Joan Didion, renowned novelist and essayist, is most often revered for her crisp prose and bold, unapologetic depictions of social issues. She has penned five fiction novels, published thirteen nonfiction essay collections, had six screenplays produced, and wrote a play based on one of her books for a Broadway stage. Her journalistic roots have given her a firm and acutely authoritative voice, which has made her one of the most influential writers of her generation and a cultural legend.
Joan Didion was born in Sacramento in 1934 and grew up in California, reading every book she could get her hands on. While getting her degree in English from the University of California, Berkeley, she entered an essay contest sponsored by Vogue. She won the contest and was awarded a research assistant job at Vogue’s office in New York City.
Didion remained at Vogue for more than 10 years. During that time she worked her way up to the role of associate features editor, wrote for an array of other magazines and published her first novel in 1963, .
Shortly after the publication of her novel, Didion married her editor—John Gregory Dunne—who was then a writer for Time magazine. The pair packed up and moved to Los Angeles, where a temporary stay became permanent. In 1966 the couple had the joy of adopting their daughter, Quintana Roo Dunne.
In 1968, Didion published her first nonfiction work, Slouching Towards Bethlehem. These essays center around her time in California, from her childhood in Sacramento to the wild counterculture of San Francisco. Didion’s revolutionary writing encapsulated the West Coast in the 1960s. Vivid and and brilliant, the essay collection propelled her forward into notoriety.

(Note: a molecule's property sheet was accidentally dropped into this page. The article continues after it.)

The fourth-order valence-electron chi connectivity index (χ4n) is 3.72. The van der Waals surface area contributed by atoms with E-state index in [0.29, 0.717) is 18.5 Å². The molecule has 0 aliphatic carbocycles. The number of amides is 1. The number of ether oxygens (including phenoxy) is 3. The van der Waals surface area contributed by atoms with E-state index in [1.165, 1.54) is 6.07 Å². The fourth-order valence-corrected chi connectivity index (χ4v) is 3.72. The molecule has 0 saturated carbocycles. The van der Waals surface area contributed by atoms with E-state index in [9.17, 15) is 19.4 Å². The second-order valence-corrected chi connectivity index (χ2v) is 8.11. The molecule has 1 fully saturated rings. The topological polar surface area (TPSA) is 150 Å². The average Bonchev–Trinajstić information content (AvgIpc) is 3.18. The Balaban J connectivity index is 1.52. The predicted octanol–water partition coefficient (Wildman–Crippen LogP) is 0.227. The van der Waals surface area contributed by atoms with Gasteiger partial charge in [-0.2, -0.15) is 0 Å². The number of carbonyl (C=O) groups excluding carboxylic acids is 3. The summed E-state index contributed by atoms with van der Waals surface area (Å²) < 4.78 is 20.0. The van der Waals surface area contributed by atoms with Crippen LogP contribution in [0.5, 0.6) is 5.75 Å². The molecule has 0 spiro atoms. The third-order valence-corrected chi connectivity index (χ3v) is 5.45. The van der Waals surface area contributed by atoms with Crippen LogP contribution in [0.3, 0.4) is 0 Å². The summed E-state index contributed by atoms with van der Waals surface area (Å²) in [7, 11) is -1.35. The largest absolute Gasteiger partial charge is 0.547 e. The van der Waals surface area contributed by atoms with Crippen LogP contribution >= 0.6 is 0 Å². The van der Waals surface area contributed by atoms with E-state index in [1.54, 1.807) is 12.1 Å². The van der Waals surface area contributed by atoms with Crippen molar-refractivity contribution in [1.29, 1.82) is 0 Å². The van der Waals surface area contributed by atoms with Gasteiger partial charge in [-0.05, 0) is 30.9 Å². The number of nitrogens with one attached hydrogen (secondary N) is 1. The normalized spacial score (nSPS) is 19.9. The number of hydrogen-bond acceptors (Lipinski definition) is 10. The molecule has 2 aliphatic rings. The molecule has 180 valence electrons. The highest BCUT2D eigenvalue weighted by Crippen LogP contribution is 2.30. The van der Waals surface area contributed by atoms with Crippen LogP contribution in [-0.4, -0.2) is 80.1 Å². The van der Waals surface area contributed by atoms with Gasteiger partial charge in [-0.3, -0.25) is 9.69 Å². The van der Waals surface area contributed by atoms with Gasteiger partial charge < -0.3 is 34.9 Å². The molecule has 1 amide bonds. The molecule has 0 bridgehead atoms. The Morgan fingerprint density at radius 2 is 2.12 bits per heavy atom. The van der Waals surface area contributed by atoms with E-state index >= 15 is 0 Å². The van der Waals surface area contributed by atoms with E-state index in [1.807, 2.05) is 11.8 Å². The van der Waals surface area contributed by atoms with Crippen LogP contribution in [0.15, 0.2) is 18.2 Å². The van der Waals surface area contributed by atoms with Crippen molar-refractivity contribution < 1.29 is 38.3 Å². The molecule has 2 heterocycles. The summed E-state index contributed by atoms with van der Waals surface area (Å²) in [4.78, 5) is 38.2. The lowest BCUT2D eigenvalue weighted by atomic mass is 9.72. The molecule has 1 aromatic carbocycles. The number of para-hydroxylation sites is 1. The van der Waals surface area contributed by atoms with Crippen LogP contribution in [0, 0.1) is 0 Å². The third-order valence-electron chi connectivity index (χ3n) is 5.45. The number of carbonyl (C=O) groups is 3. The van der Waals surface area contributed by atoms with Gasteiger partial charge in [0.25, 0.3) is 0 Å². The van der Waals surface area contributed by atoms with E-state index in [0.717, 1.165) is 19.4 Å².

Didion returned to fiction writing for her next work, Play It as It Lays, published two years later in 1970. This novel follows the Hollywood life of small-time actress Maria Wyeth. Readers first meet Maria as she recovers from a mental breakdown, but the plot is intercut with flashbacks to the path that led her there.
From Maria’s girlhood in Nevada to her drug-laden and sexually unsatisfying present, Didion’s work puts a spotlight on the self-destructive and vapid qualities that tend to persist in Hollywood.
It wasn’t until nine years later that Didion published another nonfiction essay collection. The White Album opens with an essay that gives a deep insight into Didion’s personal life, detailing the anxiety and depression that she has struggled with. She refers to a specific incident in the summer of 1968, in which she had a nervous breakdown. A psychiatric evaluation declared she had suffered an attack of vertigo, but she received a more striking blow with the news that she had been diagnosed with multiple sclerosis.
Her essays go on to explore icons in the cultural landscape of the time. “Good Citizens” introduces readers to Nancy Reagan, while other works explore the Manson cult. Keen and precise, Didion’s essays are an invaluable snapshot of their time.
Later, in 1987, Didion published Miami, which is a social and political look at the Cuban expatriates who came to live in the Florida city. Regarded as one of her darkest collections, Didion reported upon the violence and dashed hopes set upon Cuban immigrants. She launches into details of Cuban history, alongside the effect of the Kennedy assassination and the Watergate scandal. She unflinchingly tackled America’s foreign policy, putting it under the microscope right next to the racial tensions overflowing on American soil.